Fedral Fisheries Frustrations

 

This is Fish Radio. I’m Stephanie Mangini. Federal Fisheries Frustration. Hear more after this…

Fish Radio is brought to you by the At-Sea Processors Association – The APA works closely with managers, scientists and environmentalists to protect and preserve our fish resources long into the future. Learn more at www.atsea.org

Find out who’s catching all that seafood and their favorite recipes at a new micro site from the Alaska Seafood Marketing Institute – find it at www.wildalaskaflavor.comclosed

Call any federally operated fisheries office and you’ll most likely hear this…

“Alaska region offices are currently closed due to the lapse in fiscal 14 appropriations. Unfortunately other regional staff will not be able available to assist you with permitting or other fishery issues until an appropriations bill has passed and operations have resumed.”

 

The Restricted Access Management Division also known as Ram along with many other Federally funded departments  are currently shut down and having negative fallout on Alaska’s fishing industry, First and for most the Bristol Bay red king crab fishery.

 

“Yeah the status of the fleet is nervous.”

 

Jake Jacobsen is the Executive Director of Inter-Cooperative Exchange, they manage 70 percent of the king crab quota. One of their concerns is not being able to get the Individual Fishing Quotas and the Individual Processing quotas issued before the seasons opener on October 15th . Jacobsen says that the bigger issue is not being able to meet the high demand of Japans holiday market.

 

“They like to have crab for new years. It’s a good luck food, they give it as gifts and they use it at the corporate parties. It is a popular item that they traditionally buy from Alaska for the New years season.”

 

Last year they delivered 99.6% of their crab to prior to November 9th prior to sending to Japan . Missing the shipping date would be extremely detrimental to the Bristol Bay red king crab market.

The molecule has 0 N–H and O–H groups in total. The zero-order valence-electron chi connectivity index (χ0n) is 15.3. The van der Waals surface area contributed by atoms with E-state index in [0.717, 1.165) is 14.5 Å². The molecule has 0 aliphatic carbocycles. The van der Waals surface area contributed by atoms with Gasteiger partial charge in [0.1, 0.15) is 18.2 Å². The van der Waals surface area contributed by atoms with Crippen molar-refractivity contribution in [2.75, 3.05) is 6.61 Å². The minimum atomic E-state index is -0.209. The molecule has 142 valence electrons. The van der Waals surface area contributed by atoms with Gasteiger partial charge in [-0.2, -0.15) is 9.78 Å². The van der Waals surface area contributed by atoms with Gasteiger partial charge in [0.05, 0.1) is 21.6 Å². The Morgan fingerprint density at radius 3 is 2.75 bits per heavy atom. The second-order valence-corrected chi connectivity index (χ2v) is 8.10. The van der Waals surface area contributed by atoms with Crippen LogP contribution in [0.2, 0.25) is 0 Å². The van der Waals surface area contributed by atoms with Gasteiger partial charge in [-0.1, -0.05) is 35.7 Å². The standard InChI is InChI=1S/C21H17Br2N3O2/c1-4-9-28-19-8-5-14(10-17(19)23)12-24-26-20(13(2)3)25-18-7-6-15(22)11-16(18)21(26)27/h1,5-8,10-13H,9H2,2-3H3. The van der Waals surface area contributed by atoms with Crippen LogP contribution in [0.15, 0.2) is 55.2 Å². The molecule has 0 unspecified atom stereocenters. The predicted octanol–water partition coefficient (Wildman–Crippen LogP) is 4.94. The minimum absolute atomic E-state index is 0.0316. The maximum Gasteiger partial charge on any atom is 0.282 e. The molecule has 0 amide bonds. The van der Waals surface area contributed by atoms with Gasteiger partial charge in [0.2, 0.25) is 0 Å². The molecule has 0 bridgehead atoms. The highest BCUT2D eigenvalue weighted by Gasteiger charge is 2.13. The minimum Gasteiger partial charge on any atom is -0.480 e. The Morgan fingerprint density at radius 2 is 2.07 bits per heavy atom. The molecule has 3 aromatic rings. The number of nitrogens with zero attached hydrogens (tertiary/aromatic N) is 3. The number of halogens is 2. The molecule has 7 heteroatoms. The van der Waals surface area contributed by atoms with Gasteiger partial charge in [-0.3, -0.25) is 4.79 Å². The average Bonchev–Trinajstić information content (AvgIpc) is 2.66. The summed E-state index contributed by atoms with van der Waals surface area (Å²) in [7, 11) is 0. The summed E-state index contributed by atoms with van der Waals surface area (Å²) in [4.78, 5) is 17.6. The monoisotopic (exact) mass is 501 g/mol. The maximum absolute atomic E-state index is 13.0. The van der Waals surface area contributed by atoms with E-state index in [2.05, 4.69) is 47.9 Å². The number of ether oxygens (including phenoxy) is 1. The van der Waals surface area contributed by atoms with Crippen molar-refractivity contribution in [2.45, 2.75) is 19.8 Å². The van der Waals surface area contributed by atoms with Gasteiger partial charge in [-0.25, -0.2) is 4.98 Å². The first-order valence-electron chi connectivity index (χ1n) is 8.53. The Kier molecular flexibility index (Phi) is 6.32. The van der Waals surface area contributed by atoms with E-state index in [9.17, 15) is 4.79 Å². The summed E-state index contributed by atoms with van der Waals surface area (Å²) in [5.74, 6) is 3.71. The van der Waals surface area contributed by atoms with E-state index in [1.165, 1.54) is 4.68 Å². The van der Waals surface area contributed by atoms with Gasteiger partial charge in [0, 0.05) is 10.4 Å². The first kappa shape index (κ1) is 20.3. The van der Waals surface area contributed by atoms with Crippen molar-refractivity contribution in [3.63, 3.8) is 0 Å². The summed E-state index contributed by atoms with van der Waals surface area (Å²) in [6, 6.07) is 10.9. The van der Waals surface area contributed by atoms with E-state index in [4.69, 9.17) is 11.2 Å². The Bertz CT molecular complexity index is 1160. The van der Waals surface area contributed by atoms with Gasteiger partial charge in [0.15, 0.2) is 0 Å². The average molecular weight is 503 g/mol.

“If we don’t get started right away we might not get enough crab on that sailing date. Especially if the season is delayed for two weeks, then we are sunk.”

Crabbers in Kodiak are staying hopeful as the gear up to head to the fishing grounds.

 

“Are plan is we are going to go like it is gonna happen and we are going to hope  that they work it out. We are going to get our tank checked and be ready and then when the IFQ’s are issued we will go. That’s all we can do. We don’t have another choice.”

“What’s unique is we are all deck hands, and fishermen, and captains and yet when a crisis like this hits it’s surprising to see this industry pull together, unite, and fix the problem. It’s such a neat experience to be going through.”

 

Jacobsen adds…

“The guys in the king crab fleet work really hard. They put a lot into it, it is not an easy job. They put in the effort, they make good money and they deserve every penny of it. It’s a shame to see their income diminish on account of politics.”    

 

Fish Radio is also brought to you by Ocean Beauty Seafoods, celebrating 101 years of partnership with Alaska’s coastal communities. www.oceanbeauty.com  In Kodiak, I’m Stephanie Mangin.

Comments

comments